$$G$$ is the union of translates of $$G^0$$, i.e. there is a decomposition \begin{align*} G = {\textstyle\coprod}_{g\in \Gamma} \, g\cdot G^0 ,\end{align*} where we let $$G$$ act on itself by left-translation and define $$\Gamma$$ to be a set of representatives of distinct orbits.

One can define solvable and nilpotent algebraic groups in the same way as they are defined for finite groups, i.e. as having a terminating derived or lower central series respectively.

## 1.2 Jordan-Chevalley Decomposition

There is a maximal connected normal solvable subgroup $$R(G)$$, denoted the radical of $$G$$.

• $$\left\{{e}\right\} \subseteq R(G)$$, so the radical exists.
• If $$A, B \leq G$$ are solvable then $$AB$$ is again a solvable subgroup.

An element $$u$$ is unipotent $$\iff$$ $$u = 1+n$$ where $$n$$ is nilpotent $$\iff$$ its the only eigenvalue is $$\lambda = 1$$.

For any $$G$$, there exists a closed embedding $$G\hookrightarrow\operatorname{GL}(V) = \operatorname{GL}(n , k)$$ and for each $$x\in G$$ a unique decomposition $$x=su$$ where $$s$$ is semisimple (diagonalizable) and $$u$$ is unipotent.

Define $$R_u(G)$$ to be the subgroup of unipotent elements in $$R(G)$$.

Suppose $$G$$ is connected, so $$G = G^0$$, and nontrivial, so $$G\neq \left\{{e}\right\}$$. Then

• $$G$$ is semisimple iff $$R(G) = \left\{{e}\right\}$$.
• $$G$$ is reductive iff $$R_u(G) = \left\{{e}\right\}$$.

$$G = \operatorname{GL}(n, k)$$, then $$R(G) = Z(G) = kI$$ the scalar matrices, and $$R_u(G) = \left\{{e}\right\}$$. So $$G$$ is reductive and semisimple.

$$G = {\operatorname{SL}}(n , k)$$, then $$R(G) = \left\{{I}\right\}$$.

Is this semisimple? Reductive? What is $$R_u(G)$$?

A torus $$T\subseteq G$$ in $$G$$ an algebraic group is a commutative algebraic subgroup consisting of semisimple elements.

Let \begin{align*} T \mathrel{\vcenter{:}}= \left\langle{ \begin{bmatrix} a_1 & & \mathbf 0\\ & \ddots & \\ \mathbf 0 & & a_n \end{bmatrix} \subseteq \operatorname{GL}(n ,k) }\right\rangle .\end{align*}

Why are torii useful? For $$g = \mathrm{Lie}(G)$$, we obtain a root space decomposition \begin{align*} g = \qty{\bigoplus_{\alpha \in \Phi_- }g_\alpha} \oplus t \oplus \qty{\bigoplus_{\alpha \in \Phi_+ }g_\alpha} .\end{align*}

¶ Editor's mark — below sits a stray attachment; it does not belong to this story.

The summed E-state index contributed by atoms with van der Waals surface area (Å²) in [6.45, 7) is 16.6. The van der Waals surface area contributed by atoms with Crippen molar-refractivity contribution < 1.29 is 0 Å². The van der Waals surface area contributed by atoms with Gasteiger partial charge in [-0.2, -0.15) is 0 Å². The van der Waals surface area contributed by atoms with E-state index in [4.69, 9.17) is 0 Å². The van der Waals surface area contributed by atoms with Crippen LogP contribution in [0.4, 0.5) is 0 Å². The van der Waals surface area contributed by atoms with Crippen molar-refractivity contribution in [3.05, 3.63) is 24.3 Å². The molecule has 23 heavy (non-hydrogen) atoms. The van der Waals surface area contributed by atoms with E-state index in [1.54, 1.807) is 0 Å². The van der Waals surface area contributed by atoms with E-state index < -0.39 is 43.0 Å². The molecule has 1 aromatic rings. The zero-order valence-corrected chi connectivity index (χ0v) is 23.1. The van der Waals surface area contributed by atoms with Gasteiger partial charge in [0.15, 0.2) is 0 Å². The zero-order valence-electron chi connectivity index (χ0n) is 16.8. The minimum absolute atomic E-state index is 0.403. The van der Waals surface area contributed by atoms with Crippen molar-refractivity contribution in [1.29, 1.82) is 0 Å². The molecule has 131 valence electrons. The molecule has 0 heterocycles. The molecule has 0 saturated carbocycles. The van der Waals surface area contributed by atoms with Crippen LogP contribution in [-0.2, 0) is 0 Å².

When $$G$$ is a simple algebraic group, there is a classification/correspondence: \begin{align*} (G, T) \iff (\Phi, W) .\end{align*} where $$\Phi$$ is an irreducible root system and $$W$$ is a Weyl group.

# 2 Monday, August 24

## 2.1 Review and General Setup

• $$k = \mkern 1.5mu\overline{\mkern-1.5muk\mkern-1.5mu}\mkern 1.5mu$$ is algebraically closed
• $$G$$ is a reductive algebraic group
• $$T\subseteq G$$ is a maximal split torus

Split: $$T\cong \bigoplus {\mathbb{G}}_m$$.

We’ll associate to this a root system, not necessarily irreducible, yielding a correspondence \begin{align*} (G, T) \iff (\Phi, W) \end{align*} with $$W$$ a Weyl group.

This will be accomplished by looking at $${\mathfrak{g}}= \mathrm{Lie}(G)$$. If $$G$$ is simple, then $${\mathfrak{g}}$$ is “simple,” and $$\Phi$$ irreducible will correspond to a Dynkin diagram.

There is this a 1-to-1 correspondence \begin{align*} G \text{ simple}/\sim \iff A_n, B_n, C_n, D_n, E_6, E_7, E_8, F_4, G_2 \end{align*} where $$\sim$$ denotes isogeny.

Taking the Zariski tangent space at the identity “linearizes” an algebraic group, yielding a Lie algebra.

We have the coordinate ring $$k[G] = k[x_1, \cdots, x_n] / \mathcal{I}(G)$$ where $$\mathcal{I}(G)$$ is the zero set. This is equal to $$\left\{{f:G\to k}\right\}$$,

## 2.2 The Associated Lie Algebra

Define left translation is \begin{align*} \lambda_x: k[G] &\to k[G] \\ y &\mapsto f(x^{-1} y) .\end{align*}

Define derivations as \begin{align*} \mathrm{Der} ~k[G] = \left\{{D: k[G] \to k[G] {~\mathrel{\Big|}~}D(fg) = D(f) g + f D(g) }\right\} .\end{align*}

We can then realize the Lie algebra as \begin{align*} {\mathfrak{g}}= \mathrm{Lie}(G) = \left\{{D\in \mathrm{Der} k[G] {~\mathrel{\Big|}~}\lambda_x \circ D = D\circ \lambda_x}\right\} ,\end{align*} the left-invariant derivations.